16 Mar New Homes Debate Overview – Tackling the industry skills shortage
Our marketing team at Thomas Gray had a brilliant morning at the New Homes Debate held by Whathouse?. Hosted by William Hague, former Leader of the Conservative Party and UK Foreign Secretary, the construction industry skill shortage was discussed along with how Apprenticeships, Training, Diversity and Leadership all have an impact on this.
The morning started with the introduction of Tanja Smith, Technical Director at Gradon Architecture and Chair of Construction Route Panel, raising the subject of the apprenticeship levy and the aim to reach £2.8 billion between 2019 and 2020. The low starting salaries of apprenticeships within the industry also have an impact on the skills shortage, and when taking into consideration travel costs, it can be even less appealing to the younger generation.
Emma Wright, Graduate and Apprenticeship Manager at the Berkeley Group, agreed with Tanja and stated Berkeley will have 1,500 Trainees across their sites by May 2018. She believes that one of the main issues is the public being unaware of the different opportunities within housebuilding – it’s not just hard hats and muddy boots!
Dr Neil Bentley, CEO at Worldskills, and Ashley Terron, Site Project Manager at Redrow, were also on the Apprenticeship Panel. Ashley recalled how he entered the industry, noting the lack of awareness through education and the media of the breadth of career options available in the sector. In fact, Worldskills (a partnership between business, education and the Government that accelerates young people’s careers) stopped him from giving up on his apprenticeship and he went on to win gold for Bricklaying… look at him now.
Moving onto the training debate the following question was asked…
Whether it’s developing new skills or enhancing existing ones, what organisations are leading the way in the provision of construction-related training?
Jenny Hardman, Director for Homebuilding Skills Partnership, kick started the debate stating that for every 10,000 traditional houses built, at least 2,500 brick layers are needed. The panel then discussed that in order to address the skills deficit and realise the Government’s target of 300,000 new homes built annually, companies need to work together to help solve the shortage. Moreover, identifying specific functions that are holding the industry back and standardising education and training programmes to aid the throughflow of qualified young people.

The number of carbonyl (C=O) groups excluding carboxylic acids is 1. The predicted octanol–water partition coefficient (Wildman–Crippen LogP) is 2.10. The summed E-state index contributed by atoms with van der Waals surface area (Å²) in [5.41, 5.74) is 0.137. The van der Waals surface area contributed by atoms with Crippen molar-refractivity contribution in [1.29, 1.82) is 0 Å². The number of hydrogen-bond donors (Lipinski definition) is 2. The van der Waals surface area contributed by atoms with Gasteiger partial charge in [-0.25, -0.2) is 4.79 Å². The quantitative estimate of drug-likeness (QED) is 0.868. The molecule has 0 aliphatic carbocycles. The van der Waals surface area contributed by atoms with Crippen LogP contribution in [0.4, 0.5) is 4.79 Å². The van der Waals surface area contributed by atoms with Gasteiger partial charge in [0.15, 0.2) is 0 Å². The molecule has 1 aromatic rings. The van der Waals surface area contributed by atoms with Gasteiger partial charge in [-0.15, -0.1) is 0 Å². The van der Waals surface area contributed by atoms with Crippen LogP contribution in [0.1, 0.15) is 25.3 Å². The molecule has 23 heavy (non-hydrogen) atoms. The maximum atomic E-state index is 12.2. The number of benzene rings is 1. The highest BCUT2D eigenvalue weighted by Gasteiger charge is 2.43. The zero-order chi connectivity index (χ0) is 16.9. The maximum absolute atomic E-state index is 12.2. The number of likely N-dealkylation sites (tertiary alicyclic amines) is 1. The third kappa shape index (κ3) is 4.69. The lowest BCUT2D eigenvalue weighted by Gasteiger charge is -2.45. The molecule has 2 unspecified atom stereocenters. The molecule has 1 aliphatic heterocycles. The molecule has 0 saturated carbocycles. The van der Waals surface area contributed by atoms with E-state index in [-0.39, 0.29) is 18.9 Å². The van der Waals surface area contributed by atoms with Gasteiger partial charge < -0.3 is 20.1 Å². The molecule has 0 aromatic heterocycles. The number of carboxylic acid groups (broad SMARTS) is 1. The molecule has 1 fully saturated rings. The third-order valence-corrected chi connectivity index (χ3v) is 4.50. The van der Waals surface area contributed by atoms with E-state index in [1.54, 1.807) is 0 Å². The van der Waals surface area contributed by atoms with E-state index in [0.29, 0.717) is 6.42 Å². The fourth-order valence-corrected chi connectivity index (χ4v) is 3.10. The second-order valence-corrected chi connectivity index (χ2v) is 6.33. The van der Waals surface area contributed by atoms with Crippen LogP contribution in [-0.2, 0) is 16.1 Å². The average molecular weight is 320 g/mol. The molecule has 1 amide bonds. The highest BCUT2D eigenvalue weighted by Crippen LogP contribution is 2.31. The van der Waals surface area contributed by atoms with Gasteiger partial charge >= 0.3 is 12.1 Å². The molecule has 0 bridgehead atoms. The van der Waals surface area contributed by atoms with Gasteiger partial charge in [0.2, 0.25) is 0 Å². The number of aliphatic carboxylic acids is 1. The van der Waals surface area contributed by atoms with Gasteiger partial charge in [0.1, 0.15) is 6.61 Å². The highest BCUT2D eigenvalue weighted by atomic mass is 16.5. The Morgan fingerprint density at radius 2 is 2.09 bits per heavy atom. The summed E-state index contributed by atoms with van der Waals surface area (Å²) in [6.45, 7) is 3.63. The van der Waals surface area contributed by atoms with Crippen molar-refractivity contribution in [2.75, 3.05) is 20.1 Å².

Alison Cotgrave, Associate Dean at Faculty of Engineering and Technology at the Liverpool John Moores University, acknowledged the need for our industry to go into schools and colleges and make children aware of their opportunities at an early stage. Transparency is key; highlight the negatives as well as the positives across all different roles – the latter outweighing the former.
The event moved on to the Diversity debate which included the following panel:
Kathryn Sewell, Head of HR at Kier Living
Isla MacFarlane, Editor at Showhouse News
Andy George, Head of Talent at Barratt Homes
Barry Cullen, Diversity & Inclusion Director at RICS
Kelly Hector, Head of HR at Churchill
They discussed the longstanding misconception of construction being ‘old fashioned’, the trades being a dead-end career and the only path to a good profession is with a university degree.
Gender diversity was a large part of this piece, particularly, if attractive jobs are advertised in the right way, with the right salary and locations… anyone, including women, will apply. It doesn’t take an advert of a smiling lady in a hard hat to attract women!!
Improving diversity goes back to the previous debates and how we need to attract and retain young people as the future leaders, open career paths and provide ladders of opportunity. This needs to be centralised around media plans to showcase positive images of the housebuilding industry to fix the reputation.
We need the industry influencers and leaders to bring about a cultural change in attitude to diversity, fairness, and respect within the workplace.
Leaderships debate included:
Stewart Baseley – Executive Chairman, HBF | Rachel Roxburgh – CEO Dallaglio RugbyWorks | Nicola Barclay – Chief Executive Homes for Scotland | Karen Jones – HR Director, Redrow | John Anderson – Executive Director, Kier Living UK | Helen Moore – Managing Director, City & Country
how can you help solve the construction industry skills shortage?
> Start spreading the knowledge of the different roles available in housebuilding to the younger generation.
> Portray the advantages of working within the industry through all forms of marketing.
> Introduce cross-sector recruitment and hire people with transferable skills.
> Spend time speaking at schools making children aware of the industry at a younger age.
> Work closely with schools, educate teachers and attend career fairs.
> Even though work experience placements are seen too dangerous for people to work on – what other ways can you provide children with the experience? Redrow discussed how they corner off a section of a site and set up brick laying stations, mosaic etc. Give them a chance to experience the industry.
> Direct your marketing to where the ideal targeted audience are, keep up with the generation trends and promote the industry and jobs within media platforms like youtube, where you can also use social influencers.